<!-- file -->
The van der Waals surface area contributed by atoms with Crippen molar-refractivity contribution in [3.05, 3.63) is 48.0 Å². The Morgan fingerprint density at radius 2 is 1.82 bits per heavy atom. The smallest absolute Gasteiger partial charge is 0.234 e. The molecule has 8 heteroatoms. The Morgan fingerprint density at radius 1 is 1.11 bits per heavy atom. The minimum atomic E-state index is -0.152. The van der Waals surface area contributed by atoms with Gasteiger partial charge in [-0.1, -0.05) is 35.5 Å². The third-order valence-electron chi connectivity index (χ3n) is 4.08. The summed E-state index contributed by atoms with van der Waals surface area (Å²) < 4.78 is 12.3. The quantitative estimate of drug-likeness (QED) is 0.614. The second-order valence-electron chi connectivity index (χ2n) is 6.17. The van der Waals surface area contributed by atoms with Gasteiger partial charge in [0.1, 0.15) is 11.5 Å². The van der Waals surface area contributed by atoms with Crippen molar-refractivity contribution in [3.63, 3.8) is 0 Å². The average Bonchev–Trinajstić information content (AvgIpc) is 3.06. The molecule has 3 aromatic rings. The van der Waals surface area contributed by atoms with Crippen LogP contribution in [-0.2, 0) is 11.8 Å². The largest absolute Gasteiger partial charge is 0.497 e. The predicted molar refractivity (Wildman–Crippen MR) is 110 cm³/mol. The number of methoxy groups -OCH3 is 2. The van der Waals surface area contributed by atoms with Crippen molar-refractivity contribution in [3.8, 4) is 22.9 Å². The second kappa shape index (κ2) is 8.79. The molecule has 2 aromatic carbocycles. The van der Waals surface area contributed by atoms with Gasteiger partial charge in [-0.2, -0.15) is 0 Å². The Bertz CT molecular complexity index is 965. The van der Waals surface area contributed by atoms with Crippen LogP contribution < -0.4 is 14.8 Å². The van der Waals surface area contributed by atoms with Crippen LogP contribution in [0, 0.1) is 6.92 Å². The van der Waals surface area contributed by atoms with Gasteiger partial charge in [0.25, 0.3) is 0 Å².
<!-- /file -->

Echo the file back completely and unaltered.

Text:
The van der Waals surface area contributed by atoms with Crippen molar-refractivity contribution in [3.05, 3.63) is 48.0 Å². The Morgan fingerprint density at radius 2 is 1.82 bits per heavy atom. The smallest absolute Gasteiger partial charge is 0.234 e. The molecule has 8 heteroatoms. The Morgan fingerprint density at radius 1 is 1.11 bits per heavy atom. The minimum atomic E-state index is -0.152. The van der Waals surface area contributed by atoms with Gasteiger partial charge in [-0.1, -0.05) is 35.5 Å². The third-order valence-electron chi connectivity index (χ3n) is 4.08. The summed E-state index contributed by atoms with van der Waals surface area (Å²) < 4.78 is 12.3. The quantitative estimate of drug-likeness (QED) is 0.614. The second-order valence-electron chi connectivity index (χ2n) is 6.17. The van der Waals surface area contributed by atoms with Gasteiger partial charge in [0.1, 0.15) is 11.5 Å². The van der Waals surface area contributed by atoms with Crippen molar-refractivity contribution in [3.63, 3.8) is 0 Å². The average Bonchev–Trinajstić information content (AvgIpc) is 3.06. The molecule has 3 aromatic rings. The van der Waals surface area contributed by atoms with Crippen LogP contribution in [-0.2, 0) is 11.8 Å². The largest absolute Gasteiger partial charge is 0.497 e. The predicted molar refractivity (Wildman–Crippen MR) is 110 cm³/mol. The number of methoxy groups -OCH3 is 2. The van der Waals surface area contributed by atoms with Crippen molar-refractivity contribution in [3.8, 4) is 22.9 Å². The second kappa shape index (κ2) is 8.79. The molecule has 2 aromatic carbocycles. The van der Waals surface area contributed by atoms with Gasteiger partial charge in [-0.2, -0.15) is 0 Å². The Bertz CT molecular complexity index is 965. The van der Waals surface area contributed by atoms with Crippen LogP contribution < -0.4 is 14.8 Å². The van der Waals surface area contributed by atoms with Crippen LogP contribution in [0, 0.1) is 6.92 Å². The van der Waals surface area contributed by atoms with Gasteiger partial charge in [0.25, 0.3) is 0 Å².